Money and Mates: Compatibility Factor
â€œLove does not consist of gazing at each other, but in looking together in the same direction.â€ â€“ Antoine de Saint-Exupery
Finding a balance between money styles can be harder than negotiating other things in a relationship. After spending two years writing about money, Iâ€™ve found it to be one of the more fascinating dynamics between people.
When youâ€™re dating someone, how do you learn about each otherâ€™s philosophy with regards to personal finances? My partner and I had the money conversation within the first few months of dating. Most people learn these things as time passes but what if you could cut to the chase and ask your prospective mate 20 questions about money.
This topic of compatibility was posed by Lisa Stone in the comments section of the Ten Money Questions interview with Rebecca Walker. She writes:
If you can come to an agreement about spending and debt priorities, you really can live sanely together. If not, trouble is afoot. I used to tell my girlfriends that I would only commit to someone I was willing to go to the grocery store with and for until we were in wheelchairs. I was joking then. But now I think itâ€™s a true test, from product selection to payment! Do you have questions you recommend people suss out before they commit?
If people are looking for a literal list, then click here to read my Money as a Second Language post. The source of the list might surprise you, but the important point is to prompt the money conversation with your lover and potential mate. Hereâ€™s an excerpt:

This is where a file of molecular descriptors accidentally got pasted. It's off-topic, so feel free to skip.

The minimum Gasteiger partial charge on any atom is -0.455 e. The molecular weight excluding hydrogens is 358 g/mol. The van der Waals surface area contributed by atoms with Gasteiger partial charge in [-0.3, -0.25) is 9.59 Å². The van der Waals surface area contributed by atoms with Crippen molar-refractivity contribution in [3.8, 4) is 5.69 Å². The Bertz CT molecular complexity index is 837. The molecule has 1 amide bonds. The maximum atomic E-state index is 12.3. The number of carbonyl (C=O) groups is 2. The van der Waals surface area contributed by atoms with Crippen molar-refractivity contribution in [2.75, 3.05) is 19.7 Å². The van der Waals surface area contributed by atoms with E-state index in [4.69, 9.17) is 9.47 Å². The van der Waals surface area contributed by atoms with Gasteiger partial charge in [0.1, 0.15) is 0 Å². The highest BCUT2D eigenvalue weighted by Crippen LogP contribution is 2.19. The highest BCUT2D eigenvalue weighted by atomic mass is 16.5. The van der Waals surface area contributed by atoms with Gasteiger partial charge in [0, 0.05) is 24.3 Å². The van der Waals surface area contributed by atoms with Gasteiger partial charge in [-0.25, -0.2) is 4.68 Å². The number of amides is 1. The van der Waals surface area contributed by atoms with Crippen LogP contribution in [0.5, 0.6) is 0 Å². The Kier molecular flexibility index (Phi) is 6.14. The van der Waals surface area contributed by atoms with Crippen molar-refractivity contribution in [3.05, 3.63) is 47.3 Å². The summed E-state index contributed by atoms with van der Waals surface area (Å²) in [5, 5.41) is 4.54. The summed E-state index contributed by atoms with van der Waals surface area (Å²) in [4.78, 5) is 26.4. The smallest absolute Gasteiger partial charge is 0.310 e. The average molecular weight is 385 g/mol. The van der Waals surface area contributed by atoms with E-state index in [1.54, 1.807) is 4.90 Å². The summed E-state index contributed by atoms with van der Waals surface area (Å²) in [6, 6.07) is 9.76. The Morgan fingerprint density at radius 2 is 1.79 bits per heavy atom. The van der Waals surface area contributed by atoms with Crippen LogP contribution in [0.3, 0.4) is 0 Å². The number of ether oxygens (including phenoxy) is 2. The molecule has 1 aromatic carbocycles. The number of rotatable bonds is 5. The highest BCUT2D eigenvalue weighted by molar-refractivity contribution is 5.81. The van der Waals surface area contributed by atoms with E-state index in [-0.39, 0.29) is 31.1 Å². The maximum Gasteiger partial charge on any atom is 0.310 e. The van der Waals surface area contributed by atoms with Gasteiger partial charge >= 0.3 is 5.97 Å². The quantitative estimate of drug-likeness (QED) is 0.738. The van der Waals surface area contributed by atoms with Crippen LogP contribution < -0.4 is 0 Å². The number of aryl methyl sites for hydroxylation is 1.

Do you have a credit card? If so, do you have more than one?
Do you sometimes buy things that you donâ€™t need? If so, give some examples.
Did your parents give you an allowance?
How much? What did you use it for?
Have you ever been in debt?
How important is money to you?
How much did you spend last week?
How much did you spend yesterday?
Where did you spend it? What did you spend it on?
How much do you spend on food each week?
How much money did you make on your first job?
â€¦. And the list goes on.
You get the ideaâ€¦ by listening to the answers; youâ€™ll get a good summary of someoneâ€™s money personality. Olivia Mellan, author of Money Harmony, outlines four money categories. According to her, most people fall into one or more of these:
Spenders are the classic shop-till-you-drop consumers who derive a rush of pleasure from buying.
Hoarders have strict budgets and systematically prioritize everything. Saving for them is orgasmic and spending on entertainment, vacations, and anything but the most necessary items is seen as frivolous.
Avoiders put off dealing with money management because the task overwhelms them. Since they donâ€™t like budgets or keeping records, they frequently forget to pay their bills.
Amassers stockpile their funds in order to feel safe and happy. The bigger the pile, the better they feel.